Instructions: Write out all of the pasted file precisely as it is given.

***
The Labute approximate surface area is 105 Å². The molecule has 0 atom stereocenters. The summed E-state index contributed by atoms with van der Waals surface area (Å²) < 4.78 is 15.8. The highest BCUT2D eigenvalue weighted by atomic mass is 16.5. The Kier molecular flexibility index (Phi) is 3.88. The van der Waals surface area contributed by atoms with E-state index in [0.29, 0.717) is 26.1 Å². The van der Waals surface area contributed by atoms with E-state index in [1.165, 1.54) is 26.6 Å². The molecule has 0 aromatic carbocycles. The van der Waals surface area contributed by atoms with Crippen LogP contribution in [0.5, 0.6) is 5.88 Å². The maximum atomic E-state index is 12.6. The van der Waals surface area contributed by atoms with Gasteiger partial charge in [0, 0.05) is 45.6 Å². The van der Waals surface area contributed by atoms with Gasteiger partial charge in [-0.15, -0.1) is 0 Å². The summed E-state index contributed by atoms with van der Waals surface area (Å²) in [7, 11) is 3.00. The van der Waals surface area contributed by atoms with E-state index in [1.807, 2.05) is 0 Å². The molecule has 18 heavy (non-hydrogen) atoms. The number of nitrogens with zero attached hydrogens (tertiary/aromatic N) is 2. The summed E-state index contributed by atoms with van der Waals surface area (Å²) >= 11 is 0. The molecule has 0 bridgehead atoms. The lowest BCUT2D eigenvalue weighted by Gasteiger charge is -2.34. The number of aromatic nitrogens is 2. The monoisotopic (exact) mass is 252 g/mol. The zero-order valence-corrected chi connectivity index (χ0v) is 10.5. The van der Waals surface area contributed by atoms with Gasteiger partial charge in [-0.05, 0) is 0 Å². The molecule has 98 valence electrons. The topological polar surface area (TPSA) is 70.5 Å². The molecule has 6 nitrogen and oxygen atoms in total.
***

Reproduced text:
The Labute approximate surface area is 105 Å². The molecule has 0 atom stereocenters. The summed E-state index contributed by atoms with van der Waals surface area (Å²) < 4.78 is 15.8. The highest BCUT2D eigenvalue weighted by atomic mass is 16.5. The Kier molecular flexibility index (Phi) is 3.88. The van der Waals surface area contributed by atoms with E-state index in [0.29, 0.717) is 26.1 Å². The van der Waals surface area contributed by atoms with E-state index in [1.165, 1.54) is 26.6 Å². The molecule has 0 aromatic carbocycles. The van der Waals surface area contributed by atoms with Crippen LogP contribution in [0.5, 0.6) is 5.88 Å². The maximum atomic E-state index is 12.6. The van der Waals surface area contributed by atoms with Gasteiger partial charge in [0, 0.05) is 45.6 Å². The van der Waals surface area contributed by atoms with Gasteiger partial charge in [-0.15, -0.1) is 0 Å². The summed E-state index contributed by atoms with van der Waals surface area (Å²) in [7, 11) is 3.00. The van der Waals surface area contributed by atoms with E-state index in [1.807, 2.05) is 0 Å². The molecule has 18 heavy (non-hydrogen) atoms. The number of nitrogens with zero attached hydrogens (tertiary/aromatic N) is 2. The summed E-state index contributed by atoms with van der Waals surface area (Å²) >= 11 is 0. The molecule has 0 bridgehead atoms. The lowest BCUT2D eigenvalue weighted by Gasteiger charge is -2.34. The number of aromatic nitrogens is 2. The monoisotopic (exact) mass is 252 g/mol. The zero-order valence-corrected chi connectivity index (χ0v) is 10.5. The van der Waals surface area contributed by atoms with Gasteiger partial charge in [-0.05, 0) is 0 Å². The molecule has 98 valence electrons. The topological polar surface area (TPSA) is 70.5 Å². The molecule has 6 nitrogen and oxygen atoms in total.